Harmonization of international income tax accounting in four capitalist countries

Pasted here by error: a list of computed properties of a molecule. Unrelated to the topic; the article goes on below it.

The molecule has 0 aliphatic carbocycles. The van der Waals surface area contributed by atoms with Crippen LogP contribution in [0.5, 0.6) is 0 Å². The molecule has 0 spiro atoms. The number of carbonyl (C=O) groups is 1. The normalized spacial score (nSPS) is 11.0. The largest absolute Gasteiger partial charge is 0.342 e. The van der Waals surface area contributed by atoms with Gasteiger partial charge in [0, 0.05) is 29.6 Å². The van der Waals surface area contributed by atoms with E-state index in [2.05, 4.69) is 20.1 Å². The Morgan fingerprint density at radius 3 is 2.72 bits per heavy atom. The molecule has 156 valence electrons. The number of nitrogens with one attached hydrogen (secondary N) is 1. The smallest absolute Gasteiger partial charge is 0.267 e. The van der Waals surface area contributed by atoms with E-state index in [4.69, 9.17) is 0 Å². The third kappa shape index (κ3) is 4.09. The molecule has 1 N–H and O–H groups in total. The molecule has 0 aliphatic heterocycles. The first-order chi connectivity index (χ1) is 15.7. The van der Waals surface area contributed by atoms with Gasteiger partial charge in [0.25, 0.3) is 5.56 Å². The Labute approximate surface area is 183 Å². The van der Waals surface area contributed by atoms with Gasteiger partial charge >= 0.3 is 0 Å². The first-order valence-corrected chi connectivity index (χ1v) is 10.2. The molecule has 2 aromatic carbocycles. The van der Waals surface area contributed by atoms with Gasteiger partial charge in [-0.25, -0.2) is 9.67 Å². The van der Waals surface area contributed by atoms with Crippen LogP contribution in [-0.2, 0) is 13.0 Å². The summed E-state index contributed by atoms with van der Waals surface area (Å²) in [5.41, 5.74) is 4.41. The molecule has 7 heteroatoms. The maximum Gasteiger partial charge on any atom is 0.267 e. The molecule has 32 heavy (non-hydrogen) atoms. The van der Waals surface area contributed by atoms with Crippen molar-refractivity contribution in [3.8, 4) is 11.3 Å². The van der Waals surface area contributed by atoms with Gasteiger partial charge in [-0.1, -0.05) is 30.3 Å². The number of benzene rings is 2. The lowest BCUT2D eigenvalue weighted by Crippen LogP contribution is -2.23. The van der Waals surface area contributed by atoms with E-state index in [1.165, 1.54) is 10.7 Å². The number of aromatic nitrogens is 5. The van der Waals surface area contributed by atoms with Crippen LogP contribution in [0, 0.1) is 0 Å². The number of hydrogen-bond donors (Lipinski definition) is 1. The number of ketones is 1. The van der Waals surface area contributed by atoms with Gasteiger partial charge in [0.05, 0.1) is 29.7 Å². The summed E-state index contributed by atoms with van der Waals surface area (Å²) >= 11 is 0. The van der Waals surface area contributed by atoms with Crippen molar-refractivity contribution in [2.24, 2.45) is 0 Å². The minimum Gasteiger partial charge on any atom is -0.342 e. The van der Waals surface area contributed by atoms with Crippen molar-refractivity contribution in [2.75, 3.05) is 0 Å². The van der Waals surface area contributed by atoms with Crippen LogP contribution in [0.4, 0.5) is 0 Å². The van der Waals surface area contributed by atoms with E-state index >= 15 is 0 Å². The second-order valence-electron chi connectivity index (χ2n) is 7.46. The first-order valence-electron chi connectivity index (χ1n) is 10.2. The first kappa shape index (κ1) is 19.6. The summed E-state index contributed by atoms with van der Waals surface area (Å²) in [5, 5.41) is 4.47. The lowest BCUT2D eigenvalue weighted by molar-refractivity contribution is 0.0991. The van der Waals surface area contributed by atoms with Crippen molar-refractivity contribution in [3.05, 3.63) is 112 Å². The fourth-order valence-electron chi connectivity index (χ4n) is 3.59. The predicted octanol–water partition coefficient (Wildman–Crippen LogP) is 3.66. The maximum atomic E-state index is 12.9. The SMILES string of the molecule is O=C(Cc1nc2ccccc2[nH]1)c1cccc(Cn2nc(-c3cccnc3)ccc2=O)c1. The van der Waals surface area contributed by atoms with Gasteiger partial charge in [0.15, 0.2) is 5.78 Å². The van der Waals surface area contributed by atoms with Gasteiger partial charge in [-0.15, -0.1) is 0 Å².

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The purpose of this thesis is to explain the need for international accounting standards, the IASC's role in developing these standards, and a plan to be used by the IASC to harmonize income tax accounting standards in the U.S., the U.K, Germany, and Japan. Most research was taken from secondary sources, with the exception of one speaker from the Financial Accounting Standards Board. Harmonization of accounting standards is needed to gain easier access into capital markets, and for comparability of financial statements worldwide. The IASC currently issues international accounting standards, however, they are not mandatory, and too broad to be useful. Income tax accounting is a very important and influential part of the financial reporting process in each of these countries, especially in Germany and Japan where much of the current accounting practices are based on tax law. Harmonization of these practices will be, therefore, much more difficult. To further harmonize accounting standards, it will be necessary for the IASC to gain more authority to enforce their standards, and to narrow the requirements within the standards. Each of the countries must also be willing to concede some of their practices for the greater good. To harmonize income tax accounting standards in the long run, the U.S., with the issuance of Statement of Financial Accounting Standards No. 109, may be able to take a leadership role. The U.S. has more experience and technical expertise in working with this issue, and may be able to give support to the IASC in developing a useful harmonizing standard.